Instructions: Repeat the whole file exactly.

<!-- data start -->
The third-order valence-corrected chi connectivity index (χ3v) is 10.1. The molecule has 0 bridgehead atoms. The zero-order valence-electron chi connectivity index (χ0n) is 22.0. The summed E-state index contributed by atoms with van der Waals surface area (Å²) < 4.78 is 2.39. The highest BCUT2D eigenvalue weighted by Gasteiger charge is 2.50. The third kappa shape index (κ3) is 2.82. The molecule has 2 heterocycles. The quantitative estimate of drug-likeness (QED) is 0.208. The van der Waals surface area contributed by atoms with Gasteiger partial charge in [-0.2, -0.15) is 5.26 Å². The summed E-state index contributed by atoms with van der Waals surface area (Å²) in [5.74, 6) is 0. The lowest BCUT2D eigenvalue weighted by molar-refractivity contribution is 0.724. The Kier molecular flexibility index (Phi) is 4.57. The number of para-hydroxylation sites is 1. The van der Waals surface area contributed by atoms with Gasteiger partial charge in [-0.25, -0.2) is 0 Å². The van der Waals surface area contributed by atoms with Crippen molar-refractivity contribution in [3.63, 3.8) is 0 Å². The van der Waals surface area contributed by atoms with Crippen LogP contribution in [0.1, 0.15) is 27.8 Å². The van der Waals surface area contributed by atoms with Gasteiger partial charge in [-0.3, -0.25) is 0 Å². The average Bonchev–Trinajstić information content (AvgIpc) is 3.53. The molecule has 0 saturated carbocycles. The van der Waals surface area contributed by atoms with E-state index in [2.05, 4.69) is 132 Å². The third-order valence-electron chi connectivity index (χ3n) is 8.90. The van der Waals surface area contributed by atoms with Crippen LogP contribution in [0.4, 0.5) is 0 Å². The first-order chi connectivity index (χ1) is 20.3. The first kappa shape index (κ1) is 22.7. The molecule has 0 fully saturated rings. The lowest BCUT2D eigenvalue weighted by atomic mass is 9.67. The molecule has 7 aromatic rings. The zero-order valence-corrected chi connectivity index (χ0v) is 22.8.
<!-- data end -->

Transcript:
The third-order valence-corrected chi connectivity index (χ3v) is 10.1. The molecule has 0 bridgehead atoms. The zero-order valence-electron chi connectivity index (χ0n) is 22.0. The summed E-state index contributed by atoms with van der Waals surface area (Å²) < 4.78 is 2.39. The highest BCUT2D eigenvalue weighted by Gasteiger charge is 2.50. The third kappa shape index (κ3) is 2.82. The molecule has 2 heterocycles. The quantitative estimate of drug-likeness (QED) is 0.208. The van der Waals surface area contributed by atoms with Gasteiger partial charge in [-0.2, -0.15) is 5.26 Å². The summed E-state index contributed by atoms with van der Waals surface area (Å²) in [5.74, 6) is 0. The lowest BCUT2D eigenvalue weighted by molar-refractivity contribution is 0.724. The Kier molecular flexibility index (Phi) is 4.57. The number of para-hydroxylation sites is 1. The van der Waals surface area contributed by atoms with Gasteiger partial charge in [-0.25, -0.2) is 0 Å². The van der Waals surface area contributed by atoms with Crippen molar-refractivity contribution in [3.63, 3.8) is 0 Å². The van der Waals surface area contributed by atoms with Crippen LogP contribution in [0.1, 0.15) is 27.8 Å². The van der Waals surface area contributed by atoms with Gasteiger partial charge in [-0.3, -0.25) is 0 Å². The average Bonchev–Trinajstić information content (AvgIpc) is 3.53. The molecule has 0 saturated carbocycles. The van der Waals surface area contributed by atoms with E-state index in [2.05, 4.69) is 132 Å². The third-order valence-electron chi connectivity index (χ3n) is 8.90. The van der Waals surface area contributed by atoms with Crippen LogP contribution in [0.4, 0.5) is 0 Å². The first-order chi connectivity index (χ1) is 20.3. The first kappa shape index (κ1) is 22.7. The molecule has 0 fully saturated rings. The lowest BCUT2D eigenvalue weighted by atomic mass is 9.67. The molecule has 7 aromatic rings. The zero-order valence-corrected chi connectivity index (χ0v) is 22.8.